You are currently viewing [App Friday] From Japan’s Manga to Rothkos and Rodins of the world, Google Arts & Culture lets you get up, close, and personal with art

[App Friday] From Japan’s Manga to Rothkos and Rodins of the world, Google Arts & Culture lets you get up, close, and personal with art

If installing yourself for half a day in front of a Bernini to appreciate the lifelikeness of marble, gaping with wonder at the frescoes of the Sistine Chapel, or losing yourself in Renoir’s Summer is your definition of an ideal vacation, you probably have more than one reason to anathematise COVID-19: for restricting global travel.

Although parts of the world are opening up to tourists—and some already have—there are still too many restrictions to grapple with, including mandatory isolations, frequent COVID-19 tests, mandatory vaccination proof, etc., all of which have still managed to keep tourism subdued to a large extent.

But thanks to technology, you don’t need to be in the US anymore to enjoy Cezanne’s Peppermint Bottle, or in Jerusalem to take in The Tree by the Bend (although that maybe have been ideal!).

Google’s Arts and Culture app is a great way to explore art from around the world, from the safe confines of your hopefully well-sanitised home.

Rated 4.3 out of 5 on the Google Play Store, with over 10 million downloads, the Google Arts & Culture app enables you to interact with art like you would in real life via augmented reality, peppering in a lot of interesting information that makes the experience more enjoyable than “some physical guided tours”, as per one review on the app’s Google Play Store listing page.

The app is available on both Android and iOS, as well as on the desktop, although the AR experience is not accessible on the web browser.

Up, close, and personal

Google Arts & Culture lets you do a lot of things on a single platform, including some fun games and activities. You could either just click around on the homepage, or, if you’re a meticulous organiser like me and prefer symmetry, the offerings on the app can be broken down into the following ways:


The app helps you discover new paintings, including some rarer pieces by famous artists, eras of painting, and landmark pieces from that era, new artists, etc. Every day or so, the app picks a new relevant topic pertaining to paintings, such as the Renaissance art period, or post-modern art, and throws up a wealth of information pertaining to that theme— so you can learn about art movements, cultural epochs, famous painters who adopted certain styles, and also how all of those things affected the microcosms around it.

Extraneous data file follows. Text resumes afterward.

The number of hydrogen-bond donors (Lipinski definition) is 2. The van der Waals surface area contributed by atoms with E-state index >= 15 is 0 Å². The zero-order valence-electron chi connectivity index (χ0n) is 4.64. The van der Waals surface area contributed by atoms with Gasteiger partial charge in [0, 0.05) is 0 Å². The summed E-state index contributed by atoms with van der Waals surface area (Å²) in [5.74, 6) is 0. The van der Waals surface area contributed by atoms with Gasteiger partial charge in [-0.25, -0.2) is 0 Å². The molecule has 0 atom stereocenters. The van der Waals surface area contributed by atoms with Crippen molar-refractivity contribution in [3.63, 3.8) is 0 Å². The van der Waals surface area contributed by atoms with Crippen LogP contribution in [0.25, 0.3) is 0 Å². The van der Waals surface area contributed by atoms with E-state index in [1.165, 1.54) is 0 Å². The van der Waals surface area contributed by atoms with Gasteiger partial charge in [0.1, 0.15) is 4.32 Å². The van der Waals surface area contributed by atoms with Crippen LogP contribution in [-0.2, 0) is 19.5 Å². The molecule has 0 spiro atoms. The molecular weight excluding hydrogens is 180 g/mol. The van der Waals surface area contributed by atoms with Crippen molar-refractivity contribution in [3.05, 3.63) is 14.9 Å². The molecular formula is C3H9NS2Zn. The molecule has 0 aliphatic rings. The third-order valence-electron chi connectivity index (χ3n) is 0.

Using augmented reality, you can project thousands of art pieces onto the walls of your home, and, thanks to Google’s excellent high-res image collection, even walk up to the painting to see minute details such as brush strokes. (I admittedly fondled my wall once because the AR looked so realistic, I thought I could actually touch the painting—the image quality is sublimely crip to the point of looking 3D-ish).

You can discover paintings as per your favourite colour and even star signs.


This is just a brilliant way to armchair travel to some of the world’s most prominent art galleries for free, including the Museum of Modern Art in New York, the Musée d’Orsay in Paris, which contains a lot of Van Gogh’s works, and the Uffizi Galleries in Florence, famous for its renaissance paintings, among several other prominent and frequently visited ones.

Each gallery page tells you the most famous pieces you could come across in the museum, as well as extremely interesting stories behind some of the paintings—almost as if you were walking around with an art historian in real life (who, by the way, from personal experience, can cost nearly €250 per hour for a tour that lasts nearly three hours).

Where Google Arts & Culture truly blows you away, reigniting a childlike wonder is when it lets you step inside a gallery from your home, like a Google Street View but for art galleries!